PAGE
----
Jan 20, 2024 2 min read

DEEP DIVE: A Very Brief History of Recoveries & Expansions

DEEP DIVE: A Very Brief History of Recoveries & Expansions

How much longer might the current economic expansion last? That remains a widely disputed question. The debate started between the hard-landers, soft-landers, and no-landers in early 2022, continued in 2023, and now continues in 2024. We remain in the soft-or-no-landing camp.

We have a sense of “déjà vu all over again” about this debate. We were among the no-landers for several years following the 2007-08 recession. We even compiled a “Panic Attack” list to chronical all the recession scares in the stock market that didn’t pan out (Table). It took a global pandemic to cause a recession in 2020. However, it lasted only two months, from March through April, i.e., during the Covid-19 lockdown.

Based on the Index of Coincident Economic Indicators (CEI), from the peak of the last business cycle through the brief recession and rapid recovery, it took 20 months to make up the lost ground (Fig. 5 table). The average of the six prior full-recovery periods was 37 months (ranging between 19 months and 77 months).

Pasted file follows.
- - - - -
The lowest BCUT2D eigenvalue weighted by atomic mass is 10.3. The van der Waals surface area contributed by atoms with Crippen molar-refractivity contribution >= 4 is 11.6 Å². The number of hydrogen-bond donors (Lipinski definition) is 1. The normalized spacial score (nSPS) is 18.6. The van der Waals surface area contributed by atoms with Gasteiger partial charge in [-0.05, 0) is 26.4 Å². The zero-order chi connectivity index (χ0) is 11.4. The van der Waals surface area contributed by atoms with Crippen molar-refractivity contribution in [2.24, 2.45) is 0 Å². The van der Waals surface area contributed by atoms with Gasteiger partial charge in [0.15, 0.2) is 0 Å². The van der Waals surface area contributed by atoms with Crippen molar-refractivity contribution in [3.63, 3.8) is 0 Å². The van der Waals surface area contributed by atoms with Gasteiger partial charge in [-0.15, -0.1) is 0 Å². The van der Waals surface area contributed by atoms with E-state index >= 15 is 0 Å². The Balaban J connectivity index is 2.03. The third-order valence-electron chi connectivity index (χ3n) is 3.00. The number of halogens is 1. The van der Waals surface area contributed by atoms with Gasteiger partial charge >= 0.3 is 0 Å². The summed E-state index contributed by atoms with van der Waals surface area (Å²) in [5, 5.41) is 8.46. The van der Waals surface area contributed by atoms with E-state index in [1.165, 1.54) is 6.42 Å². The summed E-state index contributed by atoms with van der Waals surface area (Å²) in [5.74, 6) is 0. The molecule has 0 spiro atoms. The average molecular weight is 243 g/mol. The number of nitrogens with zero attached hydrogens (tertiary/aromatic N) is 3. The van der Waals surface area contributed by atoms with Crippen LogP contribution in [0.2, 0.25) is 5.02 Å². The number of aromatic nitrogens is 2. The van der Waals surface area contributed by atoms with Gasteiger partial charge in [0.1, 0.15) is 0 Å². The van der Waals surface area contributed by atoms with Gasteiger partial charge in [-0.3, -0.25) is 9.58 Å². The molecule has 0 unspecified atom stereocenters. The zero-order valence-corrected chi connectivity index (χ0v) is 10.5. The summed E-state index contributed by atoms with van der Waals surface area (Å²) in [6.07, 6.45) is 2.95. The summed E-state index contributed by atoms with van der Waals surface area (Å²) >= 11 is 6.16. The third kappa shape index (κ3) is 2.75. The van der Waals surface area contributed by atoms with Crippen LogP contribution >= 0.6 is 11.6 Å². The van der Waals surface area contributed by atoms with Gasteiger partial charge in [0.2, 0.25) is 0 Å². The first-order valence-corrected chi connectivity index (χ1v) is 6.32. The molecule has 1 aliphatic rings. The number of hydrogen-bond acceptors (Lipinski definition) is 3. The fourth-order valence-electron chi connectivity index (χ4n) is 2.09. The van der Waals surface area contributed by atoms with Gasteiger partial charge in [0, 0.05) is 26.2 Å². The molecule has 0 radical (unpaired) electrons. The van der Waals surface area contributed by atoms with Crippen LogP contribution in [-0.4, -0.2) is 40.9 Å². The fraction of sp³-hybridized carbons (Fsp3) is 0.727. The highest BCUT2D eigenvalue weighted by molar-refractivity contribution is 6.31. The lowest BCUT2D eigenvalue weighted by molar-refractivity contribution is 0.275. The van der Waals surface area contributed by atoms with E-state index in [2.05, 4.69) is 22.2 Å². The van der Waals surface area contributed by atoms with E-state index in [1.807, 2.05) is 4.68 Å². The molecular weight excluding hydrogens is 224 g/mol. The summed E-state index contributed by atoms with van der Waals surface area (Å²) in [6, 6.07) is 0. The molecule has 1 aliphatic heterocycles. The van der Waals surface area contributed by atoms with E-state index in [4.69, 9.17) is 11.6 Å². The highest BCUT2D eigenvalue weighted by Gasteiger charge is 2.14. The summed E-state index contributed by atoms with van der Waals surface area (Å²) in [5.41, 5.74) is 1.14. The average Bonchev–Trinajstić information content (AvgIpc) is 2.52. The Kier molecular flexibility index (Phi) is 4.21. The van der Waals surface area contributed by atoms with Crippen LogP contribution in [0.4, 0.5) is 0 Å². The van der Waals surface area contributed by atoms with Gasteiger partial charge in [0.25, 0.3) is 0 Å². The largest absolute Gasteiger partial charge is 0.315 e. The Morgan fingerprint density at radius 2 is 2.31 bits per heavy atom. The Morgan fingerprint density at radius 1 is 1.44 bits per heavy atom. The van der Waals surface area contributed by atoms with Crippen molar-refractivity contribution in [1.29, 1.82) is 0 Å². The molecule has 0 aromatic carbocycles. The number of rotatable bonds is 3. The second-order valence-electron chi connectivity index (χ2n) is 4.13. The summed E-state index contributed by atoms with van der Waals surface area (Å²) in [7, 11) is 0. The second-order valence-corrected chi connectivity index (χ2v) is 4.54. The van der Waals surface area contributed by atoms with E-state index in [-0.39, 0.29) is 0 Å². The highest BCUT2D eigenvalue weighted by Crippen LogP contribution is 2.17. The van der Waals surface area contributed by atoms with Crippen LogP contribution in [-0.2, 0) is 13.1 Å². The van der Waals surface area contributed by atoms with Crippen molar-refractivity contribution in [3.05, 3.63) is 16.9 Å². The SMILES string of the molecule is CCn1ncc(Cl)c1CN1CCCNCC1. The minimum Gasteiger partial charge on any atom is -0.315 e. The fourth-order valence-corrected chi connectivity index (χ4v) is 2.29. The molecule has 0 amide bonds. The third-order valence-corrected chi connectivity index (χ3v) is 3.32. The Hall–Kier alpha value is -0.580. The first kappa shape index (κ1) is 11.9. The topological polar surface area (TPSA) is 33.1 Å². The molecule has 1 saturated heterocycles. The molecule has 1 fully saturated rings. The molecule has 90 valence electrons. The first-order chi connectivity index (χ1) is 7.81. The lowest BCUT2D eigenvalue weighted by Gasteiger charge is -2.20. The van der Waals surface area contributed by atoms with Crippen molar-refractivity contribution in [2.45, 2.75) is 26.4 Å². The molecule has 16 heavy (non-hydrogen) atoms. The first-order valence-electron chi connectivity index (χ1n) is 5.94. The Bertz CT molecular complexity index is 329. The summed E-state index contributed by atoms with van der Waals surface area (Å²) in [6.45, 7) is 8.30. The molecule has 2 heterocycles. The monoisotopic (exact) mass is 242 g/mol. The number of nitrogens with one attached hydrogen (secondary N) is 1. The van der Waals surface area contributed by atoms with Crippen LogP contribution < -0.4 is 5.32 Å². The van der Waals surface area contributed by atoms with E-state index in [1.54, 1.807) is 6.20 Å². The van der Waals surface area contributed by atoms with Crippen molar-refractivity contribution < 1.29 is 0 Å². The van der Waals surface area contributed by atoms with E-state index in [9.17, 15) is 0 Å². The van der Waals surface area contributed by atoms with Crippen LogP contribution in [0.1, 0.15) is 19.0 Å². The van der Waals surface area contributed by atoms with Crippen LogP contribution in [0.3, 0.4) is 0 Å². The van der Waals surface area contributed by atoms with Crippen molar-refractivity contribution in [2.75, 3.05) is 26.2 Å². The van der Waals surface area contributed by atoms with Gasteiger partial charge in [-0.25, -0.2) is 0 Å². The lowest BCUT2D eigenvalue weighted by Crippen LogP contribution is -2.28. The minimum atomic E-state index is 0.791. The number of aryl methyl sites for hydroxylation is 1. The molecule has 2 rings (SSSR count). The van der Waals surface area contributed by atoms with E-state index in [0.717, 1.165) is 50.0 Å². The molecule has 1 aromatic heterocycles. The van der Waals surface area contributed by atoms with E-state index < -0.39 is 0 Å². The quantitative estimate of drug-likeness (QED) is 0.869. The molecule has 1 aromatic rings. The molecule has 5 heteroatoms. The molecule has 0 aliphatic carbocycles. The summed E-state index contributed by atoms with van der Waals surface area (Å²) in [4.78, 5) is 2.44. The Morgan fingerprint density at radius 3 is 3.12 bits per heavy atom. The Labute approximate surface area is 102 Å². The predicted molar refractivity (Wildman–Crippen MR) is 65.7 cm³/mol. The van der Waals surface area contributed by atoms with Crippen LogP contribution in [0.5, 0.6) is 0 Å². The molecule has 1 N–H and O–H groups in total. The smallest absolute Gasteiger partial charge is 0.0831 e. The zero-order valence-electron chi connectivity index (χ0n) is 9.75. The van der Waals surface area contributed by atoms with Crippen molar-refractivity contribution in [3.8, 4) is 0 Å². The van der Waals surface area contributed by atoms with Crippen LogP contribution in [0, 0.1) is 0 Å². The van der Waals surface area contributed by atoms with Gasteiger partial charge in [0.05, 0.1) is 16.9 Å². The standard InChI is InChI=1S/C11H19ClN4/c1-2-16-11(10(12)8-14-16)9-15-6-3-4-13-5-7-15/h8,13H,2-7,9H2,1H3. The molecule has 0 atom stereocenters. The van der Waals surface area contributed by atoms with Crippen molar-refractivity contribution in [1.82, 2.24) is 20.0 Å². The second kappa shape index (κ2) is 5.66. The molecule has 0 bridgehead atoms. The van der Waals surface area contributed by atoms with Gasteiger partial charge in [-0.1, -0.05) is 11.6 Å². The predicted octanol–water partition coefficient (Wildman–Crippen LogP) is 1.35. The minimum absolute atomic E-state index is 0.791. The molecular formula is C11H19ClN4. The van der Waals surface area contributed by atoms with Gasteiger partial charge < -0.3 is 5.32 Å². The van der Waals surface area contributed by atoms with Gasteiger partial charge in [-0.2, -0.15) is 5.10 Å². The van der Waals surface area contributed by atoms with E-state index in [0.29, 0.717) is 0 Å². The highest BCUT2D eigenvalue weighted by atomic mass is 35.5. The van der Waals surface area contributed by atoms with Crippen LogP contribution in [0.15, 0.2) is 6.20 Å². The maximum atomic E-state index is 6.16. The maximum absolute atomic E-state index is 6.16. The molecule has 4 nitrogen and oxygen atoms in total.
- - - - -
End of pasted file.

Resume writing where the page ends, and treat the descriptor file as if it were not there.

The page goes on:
Recoveries are followed by expansions to new record highs in the CEI. The previous six post-recovery expansions lasted 67 months on average, or five and a half years! That means that the debate among the landers could last until mid-2026, if it doesn’t end sooner … or later.

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